•  235
    Dennett and the Quest for Real Meaning: In Defense of a “Myth”
    Philosophy in the Contemporary World 9 (1): 11-18. 2002.
    In several recent pieces, Daniel Dennett has advanced a line of reasoning purporting to show that we should reject the idea that there is a tenable distinction to be drawn between the manner in which we represent the way things are and the manner in which "blessedly simple" intentional systems like thermostats and frogs represent the way things are. Through a series of thought experiments, Dennett aims to show that philosophers of mind should abandon their preoccupation with "real meaning as opp…Read more
  •  224
    The Importance of Being Erroneous: Prospects for Animal Intentionality
    Philosophical Topics 27 (1): 281-308. 1999.
    The question of animal belief (or animal intentionality) often degenerates into a frustrating and unproductive exchange. Foes of animal intentionality point out that non-linguistic animals couldn’t possibly possess the kinds of mental states we linguistic beings enjoy. They claim that linguistic ability enables us to become sensitive to intensional contexts or to the states of mind of others in a way that is unavailable to the non-linguistic, and that would be necessary for proper attributions o…Read more
  •  169
    This paper will present two contributions to teaching introductory logic. The first contribution is an alternative tree proof method that differs from the traditional one-sided tree method. The second contribution combines this tree system with an index system to produce a user-friendly tree method for sentential modal logic.
  •  112
    Dennett’s Overlooked Originality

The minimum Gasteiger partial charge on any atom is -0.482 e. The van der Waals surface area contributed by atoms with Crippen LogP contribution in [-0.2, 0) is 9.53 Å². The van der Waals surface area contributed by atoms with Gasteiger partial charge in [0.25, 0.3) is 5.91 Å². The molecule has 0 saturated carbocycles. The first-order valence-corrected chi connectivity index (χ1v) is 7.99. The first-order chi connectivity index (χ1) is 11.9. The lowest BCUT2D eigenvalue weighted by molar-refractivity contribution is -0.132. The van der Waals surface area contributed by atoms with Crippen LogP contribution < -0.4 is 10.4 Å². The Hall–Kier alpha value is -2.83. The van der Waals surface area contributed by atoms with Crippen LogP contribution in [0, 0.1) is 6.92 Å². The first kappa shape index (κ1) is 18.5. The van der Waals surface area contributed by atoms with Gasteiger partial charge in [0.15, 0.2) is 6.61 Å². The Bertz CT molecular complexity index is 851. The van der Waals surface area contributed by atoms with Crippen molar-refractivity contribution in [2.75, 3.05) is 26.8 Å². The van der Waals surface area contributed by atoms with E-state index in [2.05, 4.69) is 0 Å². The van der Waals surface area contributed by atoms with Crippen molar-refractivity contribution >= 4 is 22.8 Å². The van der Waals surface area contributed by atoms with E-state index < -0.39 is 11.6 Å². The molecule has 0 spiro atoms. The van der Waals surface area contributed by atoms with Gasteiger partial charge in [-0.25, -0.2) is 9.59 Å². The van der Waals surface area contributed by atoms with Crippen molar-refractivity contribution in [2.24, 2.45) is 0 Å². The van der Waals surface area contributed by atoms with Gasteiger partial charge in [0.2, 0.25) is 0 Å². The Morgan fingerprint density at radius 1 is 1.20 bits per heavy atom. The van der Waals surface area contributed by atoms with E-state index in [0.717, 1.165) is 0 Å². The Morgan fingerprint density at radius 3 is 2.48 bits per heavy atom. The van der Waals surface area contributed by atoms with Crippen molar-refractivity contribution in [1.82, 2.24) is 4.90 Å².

Minds and Machines 16 (1): 43-55. 2006.
    No philosopher has worked harder than Dan Dennett to set the possibility of machine mentality on firm philosophical footing. Dennett’s defense of this possibility has both a positive and a negative thrust. On the positive side, he has developed an account of mental activity that is tailor-made for the attribution of intentional states to purely mechanical contrivances, while on the negative side, he pillories as mystery mongering and skyhook grasping any attempts to erect barriers to the concept…Read more
  •  108
    Zombies, Phenomenal Concepts, and the Paradox of Phenomenal Judgment
    Journal of Consciousness Studies 17 (3-4): 3-4. 2010.
    This paper explores the viability of rejecting a largely unchallenged third premise of the conceivability argument against materialism. Fittingly labeled 'type-Z' , this reply essentially grants to the zombie lover, not just the possibility of zombies, but also their actuality. We turn out to be the very creatures Chalmers has taken such great pains to conceive and more conventional materialists have tried to wipe off the face of the planet. So consciousness is a wholly material affair. What is …Read more
  •  87
    Donald Davidson's argument that non-linguistic creatures lack beliefs rests on two premises: (1) to be a believer, one must have the concept of belief, and (2) to have the concept of belief, one must interpret the utterances of others. However, Davidson's defense of these premises is overly compressed and unconvincing. In a recent issue of Philosophy, Roger Fellows provides new arguments for these premises. In this paper, I explain why I'm not persuaded by Fellows' attempt to bolster Davidson's …Read more